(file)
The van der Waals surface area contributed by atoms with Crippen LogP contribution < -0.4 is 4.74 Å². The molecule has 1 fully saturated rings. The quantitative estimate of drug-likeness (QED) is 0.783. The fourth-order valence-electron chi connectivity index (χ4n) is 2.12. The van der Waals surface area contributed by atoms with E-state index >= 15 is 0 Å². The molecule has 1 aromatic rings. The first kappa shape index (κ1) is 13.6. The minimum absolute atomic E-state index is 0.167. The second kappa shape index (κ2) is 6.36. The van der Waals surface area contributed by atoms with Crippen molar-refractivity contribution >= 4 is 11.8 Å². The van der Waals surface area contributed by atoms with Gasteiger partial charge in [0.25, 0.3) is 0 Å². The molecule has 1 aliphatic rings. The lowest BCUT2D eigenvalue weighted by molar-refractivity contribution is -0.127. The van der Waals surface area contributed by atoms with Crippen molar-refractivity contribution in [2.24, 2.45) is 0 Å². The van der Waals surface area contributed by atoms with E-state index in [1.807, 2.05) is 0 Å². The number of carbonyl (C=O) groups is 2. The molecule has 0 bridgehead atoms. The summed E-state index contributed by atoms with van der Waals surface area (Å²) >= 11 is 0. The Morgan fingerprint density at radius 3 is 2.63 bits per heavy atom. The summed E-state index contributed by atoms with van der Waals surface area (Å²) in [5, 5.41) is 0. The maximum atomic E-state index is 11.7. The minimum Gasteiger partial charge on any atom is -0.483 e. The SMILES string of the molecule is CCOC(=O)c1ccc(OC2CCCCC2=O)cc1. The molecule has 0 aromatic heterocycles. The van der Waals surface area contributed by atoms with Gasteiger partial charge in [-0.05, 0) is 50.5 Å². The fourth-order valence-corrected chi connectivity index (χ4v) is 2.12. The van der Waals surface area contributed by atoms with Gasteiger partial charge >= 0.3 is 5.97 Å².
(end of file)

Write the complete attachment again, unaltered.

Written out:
The van der Waals surface area contributed by atoms with Crippen LogP contribution < -0.4 is 4.74 Å². The molecule has 1 fully saturated rings. The quantitative estimate of drug-likeness (QED) is 0.783. The fourth-order valence-electron chi connectivity index (χ4n) is 2.12. The van der Waals surface area contributed by atoms with E-state index >= 15 is 0 Å². The molecule has 1 aromatic rings. The first kappa shape index (κ1) is 13.6. The minimum absolute atomic E-state index is 0.167. The second kappa shape index (κ2) is 6.36. The van der Waals surface area contributed by atoms with Crippen molar-refractivity contribution >= 4 is 11.8 Å². The van der Waals surface area contributed by atoms with Gasteiger partial charge in [0.25, 0.3) is 0 Å². The molecule has 1 aliphatic rings. The lowest BCUT2D eigenvalue weighted by molar-refractivity contribution is -0.127. The van der Waals surface area contributed by atoms with Crippen molar-refractivity contribution in [2.24, 2.45) is 0 Å². The van der Waals surface area contributed by atoms with E-state index in [1.807, 2.05) is 0 Å². The number of carbonyl (C=O) groups is 2. The molecule has 0 bridgehead atoms. The summed E-state index contributed by atoms with van der Waals surface area (Å²) >= 11 is 0. The Morgan fingerprint density at radius 3 is 2.63 bits per heavy atom. The summed E-state index contributed by atoms with van der Waals surface area (Å²) in [5, 5.41) is 0. The maximum atomic E-state index is 11.7. The minimum Gasteiger partial charge on any atom is -0.483 e. The SMILES string of the molecule is CCOC(=O)c1ccc(OC2CCCCC2=O)cc1. The molecule has 0 aromatic heterocycles. The van der Waals surface area contributed by atoms with Gasteiger partial charge in [-0.05, 0) is 50.5 Å². The fourth-order valence-corrected chi connectivity index (χ4v) is 2.12. The van der Waals surface area contributed by atoms with Gasteiger partial charge >= 0.3 is 5.97 Å².